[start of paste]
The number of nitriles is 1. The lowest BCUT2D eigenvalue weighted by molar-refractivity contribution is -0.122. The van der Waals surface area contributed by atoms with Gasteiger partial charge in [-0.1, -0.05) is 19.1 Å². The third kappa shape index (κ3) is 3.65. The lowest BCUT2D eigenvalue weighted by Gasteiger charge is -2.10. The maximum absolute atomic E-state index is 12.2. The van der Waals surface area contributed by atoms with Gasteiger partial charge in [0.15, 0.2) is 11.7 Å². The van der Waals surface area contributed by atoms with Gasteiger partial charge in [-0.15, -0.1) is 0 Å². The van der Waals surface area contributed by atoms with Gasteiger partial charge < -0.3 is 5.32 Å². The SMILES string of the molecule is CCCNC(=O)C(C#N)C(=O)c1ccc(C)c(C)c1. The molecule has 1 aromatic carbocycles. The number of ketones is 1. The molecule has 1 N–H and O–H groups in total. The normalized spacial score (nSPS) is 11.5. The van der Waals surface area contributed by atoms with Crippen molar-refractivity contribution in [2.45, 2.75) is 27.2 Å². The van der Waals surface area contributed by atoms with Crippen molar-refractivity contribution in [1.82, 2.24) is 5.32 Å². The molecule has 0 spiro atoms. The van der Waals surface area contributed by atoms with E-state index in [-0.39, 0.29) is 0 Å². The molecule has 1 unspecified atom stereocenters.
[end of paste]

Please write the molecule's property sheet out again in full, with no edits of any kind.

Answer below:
The number of nitriles is 1. The lowest BCUT2D eigenvalue weighted by molar-refractivity contribution is -0.122. The van der Waals surface area contributed by atoms with Gasteiger partial charge in [-0.1, -0.05) is 19.1 Å². The third kappa shape index (κ3) is 3.65. The lowest BCUT2D eigenvalue weighted by Gasteiger charge is -2.10. The maximum absolute atomic E-state index is 12.2. The van der Waals surface area contributed by atoms with Gasteiger partial charge in [0.15, 0.2) is 11.7 Å². The van der Waals surface area contributed by atoms with Gasteiger partial charge in [-0.15, -0.1) is 0 Å². The van der Waals surface area contributed by atoms with Gasteiger partial charge < -0.3 is 5.32 Å². The SMILES string of the molecule is CCCNC(=O)C(C#N)C(=O)c1ccc(C)c(C)c1. The molecule has 1 aromatic carbocycles. The number of ketones is 1. The molecule has 1 N–H and O–H groups in total. The normalized spacial score (nSPS) is 11.5. The van der Waals surface area contributed by atoms with Crippen molar-refractivity contribution in [2.45, 2.75) is 27.2 Å². The van der Waals surface area contributed by atoms with Crippen molar-refractivity contribution in [1.82, 2.24) is 5.32 Å². The molecule has 0 spiro atoms. The van der Waals surface area contributed by atoms with E-state index in [-0.39, 0.29) is 0 Å². The molecule has 1 unspecified atom stereocenters.